Though there was an obvious political motivation for suppressing the potlatch, it was also very foreign to the norms of Protestant and mercantile Britons who found it hard to comprehend. They saw the ritualistic act of giving away nearly all of one's hard-earned possessions as a sign that the indigenous people were "unstable". Under the encouragement of the Indian Reserve Allotment Commission, the Indian Reserve Commission, and the Church of England, this behaviour was deemed possibly as a destabilizing force in the nation because it was so dramatically opposed to the values of the ideal "Christian capitalist society".[1]

Two major players in the Canadian potlatch ban were George Blenkinsop and Gilbert M. Sproat. Blenkinsop was a government agent commissioned to survey the lifestyle of the indigenous people in Barkley Sound. His findings on native culture were not encouraging to the Government, as he reported that there was "little hope of elevating ... [the natives] from their present state of degradation" without eliminating ceremonies such as the potlatch.[8] Gilbert M. Sproat, on the other hand, was a "joint Federal-Provincial appointee to the Indian Reserve Commission".[8] In this regard, he had worked closely with different native groups and tribes throughout British Columbia. In 1879, Sproat sent a strongly worded letter to Prime Minister John A. Macdonald.[8] In the letter, Sproat declared that the potlatch ceremony was "the parent of numerous vices which eat out the heart of the [native] people", and reaffirmed the words of Blenkinsop by assuring the Prime Minister that "It is not possible that the Indians can acquire property, or can become industrious with any good result, while under the influence of ... [the potlatch]".[8]

Sproat's opinion was a commonly held one for the white employers of British Columbia. Euro-Canadians saw the potlatch as a pointless ceremony that did little but advance barbarity and retract the ability of the native peoples to advance themselves in society.[12] Essentially, the potlatch was an important ritual to the natives that prevented assimilation into the melting pot the Euro-Canadian government sought to enforce.[12]

Employers found similar problems. Many of the aboriginal peoples of 1800s British Columbia were often motivated to work in order to gain wealth which would permit them to buy more items for potlatches, which would result in greater honour. This work was often seasonal in nature. This was in direct contrast to the agendas of many of the "white" employers who ultimately were frustrated by what they perceived to be the native "work ethic".[1] According to John Lutz, written accounts of white employers were almost bipolar because of the indigenous peoples' seasonal working habits. This seasonal work permitted them to choose when they would work or when they would stay in their villages. Some employers deemed them "as 'indispensable' while [others] condemned their "unreliability" and "laziness".[1]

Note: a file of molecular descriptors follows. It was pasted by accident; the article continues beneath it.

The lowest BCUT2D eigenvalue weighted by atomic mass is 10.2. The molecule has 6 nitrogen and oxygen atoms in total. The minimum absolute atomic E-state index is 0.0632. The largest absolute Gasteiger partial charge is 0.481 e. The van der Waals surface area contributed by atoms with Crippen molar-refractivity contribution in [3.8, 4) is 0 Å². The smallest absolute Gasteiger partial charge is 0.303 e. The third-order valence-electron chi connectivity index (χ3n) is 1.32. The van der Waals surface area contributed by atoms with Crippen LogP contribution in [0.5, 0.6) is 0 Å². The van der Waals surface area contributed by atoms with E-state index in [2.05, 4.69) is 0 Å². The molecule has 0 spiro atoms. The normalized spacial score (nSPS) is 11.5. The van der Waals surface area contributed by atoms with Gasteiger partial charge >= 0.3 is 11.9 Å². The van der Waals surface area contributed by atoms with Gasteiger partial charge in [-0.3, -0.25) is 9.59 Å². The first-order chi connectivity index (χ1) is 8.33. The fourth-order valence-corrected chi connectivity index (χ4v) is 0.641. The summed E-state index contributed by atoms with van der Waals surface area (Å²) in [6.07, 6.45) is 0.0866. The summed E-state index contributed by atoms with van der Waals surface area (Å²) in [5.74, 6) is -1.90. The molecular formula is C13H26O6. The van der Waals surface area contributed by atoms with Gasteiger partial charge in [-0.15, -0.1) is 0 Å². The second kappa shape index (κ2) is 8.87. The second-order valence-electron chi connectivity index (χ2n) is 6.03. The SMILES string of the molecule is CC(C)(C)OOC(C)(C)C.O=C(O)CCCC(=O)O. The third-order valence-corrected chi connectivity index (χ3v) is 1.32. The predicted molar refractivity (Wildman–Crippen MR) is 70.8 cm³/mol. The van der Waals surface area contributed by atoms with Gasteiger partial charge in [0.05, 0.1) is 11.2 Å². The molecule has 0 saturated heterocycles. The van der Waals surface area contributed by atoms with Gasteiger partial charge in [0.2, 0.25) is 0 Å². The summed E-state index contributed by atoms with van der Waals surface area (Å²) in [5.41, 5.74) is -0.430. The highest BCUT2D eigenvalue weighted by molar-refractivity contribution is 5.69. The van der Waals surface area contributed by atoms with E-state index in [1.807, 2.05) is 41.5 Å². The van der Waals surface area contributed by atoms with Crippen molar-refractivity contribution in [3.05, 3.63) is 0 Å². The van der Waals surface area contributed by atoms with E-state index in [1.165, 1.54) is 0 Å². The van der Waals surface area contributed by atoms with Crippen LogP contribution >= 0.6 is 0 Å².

Missionaries of the northwestern regions of Canada also sent their opinions to the government. Most commonly they stated their arguments based on three fields: health, morality and economics.[13] On the issue of health, the missionaries worried about the spread of disease amongst the large groups that gathered for potlatches, and critiqued the native peoples' recklessness.[13] Specifically, they called out against the treatment of children, accusing those who attend potlatches of being responsible for the statistic claiming that "Six out of every ten [native] infants die" and that losing all of a family's possessions led to greater health risks to the family who hosted the potlatch.[14] On the issue of morality, missionaries claimed that potlatches and financial requirements led wives and "maiden daughters" of those hosting to turn to prostitution to help their fathers gather wealth, as well as the consumption of alcohol.[14] The issue of economics was simple in the notion that the native desire to give away all their goods was the opposite of the "Christian capitalist" values held in high esteem by Euro-Canadians.[1]